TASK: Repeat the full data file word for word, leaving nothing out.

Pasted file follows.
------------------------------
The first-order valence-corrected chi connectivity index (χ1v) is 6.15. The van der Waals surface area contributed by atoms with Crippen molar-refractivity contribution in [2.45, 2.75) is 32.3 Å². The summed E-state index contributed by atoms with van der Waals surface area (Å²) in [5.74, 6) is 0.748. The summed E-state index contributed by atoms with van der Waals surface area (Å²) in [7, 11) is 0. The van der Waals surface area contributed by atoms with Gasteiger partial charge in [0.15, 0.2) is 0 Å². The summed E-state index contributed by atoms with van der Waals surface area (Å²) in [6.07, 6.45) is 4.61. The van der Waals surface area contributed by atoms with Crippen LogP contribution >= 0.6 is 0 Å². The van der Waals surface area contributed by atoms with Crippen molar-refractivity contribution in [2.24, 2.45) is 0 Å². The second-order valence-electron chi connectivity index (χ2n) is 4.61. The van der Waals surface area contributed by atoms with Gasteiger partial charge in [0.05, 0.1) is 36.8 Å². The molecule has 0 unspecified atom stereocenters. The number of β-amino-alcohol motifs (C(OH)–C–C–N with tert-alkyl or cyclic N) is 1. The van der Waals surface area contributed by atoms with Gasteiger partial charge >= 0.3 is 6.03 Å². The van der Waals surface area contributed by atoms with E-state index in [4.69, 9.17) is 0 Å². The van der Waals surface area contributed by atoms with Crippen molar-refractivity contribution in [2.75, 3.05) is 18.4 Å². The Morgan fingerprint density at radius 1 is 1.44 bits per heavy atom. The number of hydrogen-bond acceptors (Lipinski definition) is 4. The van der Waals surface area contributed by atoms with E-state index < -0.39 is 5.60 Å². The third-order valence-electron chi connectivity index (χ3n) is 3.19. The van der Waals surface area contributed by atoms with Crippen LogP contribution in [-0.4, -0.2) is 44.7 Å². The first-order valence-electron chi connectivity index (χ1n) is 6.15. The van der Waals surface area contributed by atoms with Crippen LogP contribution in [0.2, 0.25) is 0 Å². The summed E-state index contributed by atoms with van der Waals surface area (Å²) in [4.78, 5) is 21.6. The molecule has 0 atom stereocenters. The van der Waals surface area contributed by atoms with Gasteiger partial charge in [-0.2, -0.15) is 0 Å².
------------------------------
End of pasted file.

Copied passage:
The first-order valence-corrected chi connectivity index (χ1v) is 6.15. The van der Waals surface area contributed by atoms with Crippen molar-refractivity contribution in [2.45, 2.75) is 32.3 Å². The summed E-state index contributed by atoms with van der Waals surface area (Å²) in [5.74, 6) is 0.748. The summed E-state index contributed by atoms with van der Waals surface area (Å²) in [7, 11) is 0. The van der Waals surface area contributed by atoms with Gasteiger partial charge in [0.15, 0.2) is 0 Å². The summed E-state index contributed by atoms with van der Waals surface area (Å²) in [6.07, 6.45) is 4.61. The van der Waals surface area contributed by atoms with Crippen LogP contribution >= 0.6 is 0 Å². The van der Waals surface area contributed by atoms with Crippen molar-refractivity contribution in [2.24, 2.45) is 0 Å². The second-order valence-electron chi connectivity index (χ2n) is 4.61. The van der Waals surface area contributed by atoms with Gasteiger partial charge in [0.05, 0.1) is 36.8 Å². The molecule has 0 unspecified atom stereocenters. The number of β-amino-alcohol motifs (C(OH)–C–C–N with tert-alkyl or cyclic N) is 1. The van der Waals surface area contributed by atoms with Gasteiger partial charge >= 0.3 is 6.03 Å². The van der Waals surface area contributed by atoms with E-state index in [4.69, 9.17) is 0 Å². The van der Waals surface area contributed by atoms with Crippen molar-refractivity contribution in [2.75, 3.05) is 18.4 Å². The Morgan fingerprint density at radius 1 is 1.44 bits per heavy atom. The number of hydrogen-bond acceptors (Lipinski definition) is 4. The van der Waals surface area contributed by atoms with E-state index < -0.39 is 5.60 Å². The third-order valence-electron chi connectivity index (χ3n) is 3.19. The van der Waals surface area contributed by atoms with Crippen LogP contribution in [-0.4, -0.2) is 44.7 Å². The first-order valence-electron chi connectivity index (χ1n) is 6.15. The van der Waals surface area contributed by atoms with Crippen LogP contribution in [0.2, 0.25) is 0 Å². The summed E-state index contributed by atoms with van der Waals surface area (Å²) in [4.78, 5) is 21.6. The molecule has 0 atom stereocenters. The van der Waals surface area contributed by atoms with Gasteiger partial charge in [-0.2, -0.15) is 0 Å².